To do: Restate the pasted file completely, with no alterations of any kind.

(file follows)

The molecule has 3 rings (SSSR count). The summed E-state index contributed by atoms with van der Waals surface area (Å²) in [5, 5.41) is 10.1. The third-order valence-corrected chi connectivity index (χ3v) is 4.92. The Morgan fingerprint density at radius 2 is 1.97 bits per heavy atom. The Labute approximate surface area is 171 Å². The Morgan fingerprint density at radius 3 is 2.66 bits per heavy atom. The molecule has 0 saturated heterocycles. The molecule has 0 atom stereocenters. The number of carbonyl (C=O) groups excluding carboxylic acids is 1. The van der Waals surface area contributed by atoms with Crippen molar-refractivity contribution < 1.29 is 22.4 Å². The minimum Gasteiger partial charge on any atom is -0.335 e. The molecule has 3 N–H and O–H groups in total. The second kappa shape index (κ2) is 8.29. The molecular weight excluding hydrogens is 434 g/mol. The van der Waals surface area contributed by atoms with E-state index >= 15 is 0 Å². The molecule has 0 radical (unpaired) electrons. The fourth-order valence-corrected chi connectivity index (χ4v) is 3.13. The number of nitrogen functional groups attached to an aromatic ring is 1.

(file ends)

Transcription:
The molecule has 3 rings (SSSR count). The summed E-state index contributed by atoms with van der Waals surface area (Å²) in [5, 5.41) is 10.1. The third-order valence-corrected chi connectivity index (χ3v) is 4.92. The Morgan fingerprint density at radius 2 is 1.97 bits per heavy atom. The Labute approximate surface area is 171 Å². The Morgan fingerprint density at radius 3 is 2.66 bits per heavy atom. The molecule has 0 saturated heterocycles. The molecule has 0 atom stereocenters. The number of carbonyl (C=O) groups excluding carboxylic acids is 1. The van der Waals surface area contributed by atoms with Crippen molar-refractivity contribution < 1.29 is 22.4 Å². The minimum Gasteiger partial charge on any atom is -0.335 e. The molecule has 3 N–H and O–H groups in total. The second kappa shape index (κ2) is 8.29. The molecular weight excluding hydrogens is 434 g/mol. The van der Waals surface area contributed by atoms with E-state index >= 15 is 0 Å². The molecule has 0 radical (unpaired) electrons. The fourth-order valence-corrected chi connectivity index (χ4v) is 3.13. The number of nitrogen functional groups attached to an aromatic ring is 1.